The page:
At the proveup, the trial court found adequate grounds to decree dissolution of the marriage, and set the issue of child custody for a later hearing. The testimony of several witnesses was taken at the custody hearing to apprise the court of the best interests of the children. Among the witnesses were three psychologists, a psychiatrist, an investigative caseworker for the Cook County Department of Social Services, teachers of the older child, two police officers from the village of the family residence, and the parties themselves. One of the psychologists testifying was the person whose testimony Maria had sought to exclude.
After hearing several days of testimony, the trial court determined that the best interests of the children required that their father receive custody of them. From that determination, Maria appeals.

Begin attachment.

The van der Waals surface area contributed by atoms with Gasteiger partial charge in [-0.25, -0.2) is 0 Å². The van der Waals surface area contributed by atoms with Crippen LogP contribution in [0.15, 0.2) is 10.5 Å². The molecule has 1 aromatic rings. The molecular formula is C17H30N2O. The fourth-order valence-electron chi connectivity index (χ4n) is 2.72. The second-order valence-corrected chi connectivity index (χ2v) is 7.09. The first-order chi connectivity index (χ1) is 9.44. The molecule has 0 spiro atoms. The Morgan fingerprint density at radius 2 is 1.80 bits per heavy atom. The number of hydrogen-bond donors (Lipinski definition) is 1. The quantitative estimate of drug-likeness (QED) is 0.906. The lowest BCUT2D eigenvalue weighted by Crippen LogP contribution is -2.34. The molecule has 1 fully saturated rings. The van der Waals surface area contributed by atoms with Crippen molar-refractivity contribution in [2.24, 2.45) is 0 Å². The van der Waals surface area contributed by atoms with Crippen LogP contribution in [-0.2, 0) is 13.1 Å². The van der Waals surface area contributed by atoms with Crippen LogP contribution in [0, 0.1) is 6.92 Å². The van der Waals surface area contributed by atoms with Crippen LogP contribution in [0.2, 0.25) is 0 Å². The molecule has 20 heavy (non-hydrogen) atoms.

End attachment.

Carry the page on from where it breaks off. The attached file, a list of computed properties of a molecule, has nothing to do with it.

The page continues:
We first consider Maria's contention that the trial court disregarded a statutory directive by failing to discuss on the record or indicate in the judgment its findings as to each of the specific factors which the statute directs the trial court to consider in awarding child custody. She does not find this directive in the specific language of the provision in question, section 602(a) of the Illinois Marriage and Dissolution of Marriage Act (Act). (Ill. Rev. Stat. 1977, ch. 40, par. 602(a).) Rather, she draws an analogy between the legislative policy of section 602(a) and that of section 610(b) of the Act, which concerns modification of child custody awards. (Ill. Rev. Stat. 1977, ch. 40, par. 610(b).) With this analogy drawn, she relies upon the recent supreme court decision in In re Custody of Harne (1979), 77 Ill.2d 414, 420, 396 N.E.2d 499. The supreme court there held that specific findings are required when action is taken under section 610(b). Maria argues that the policy identified as the basis for that holding is equally applicable to section 602(a).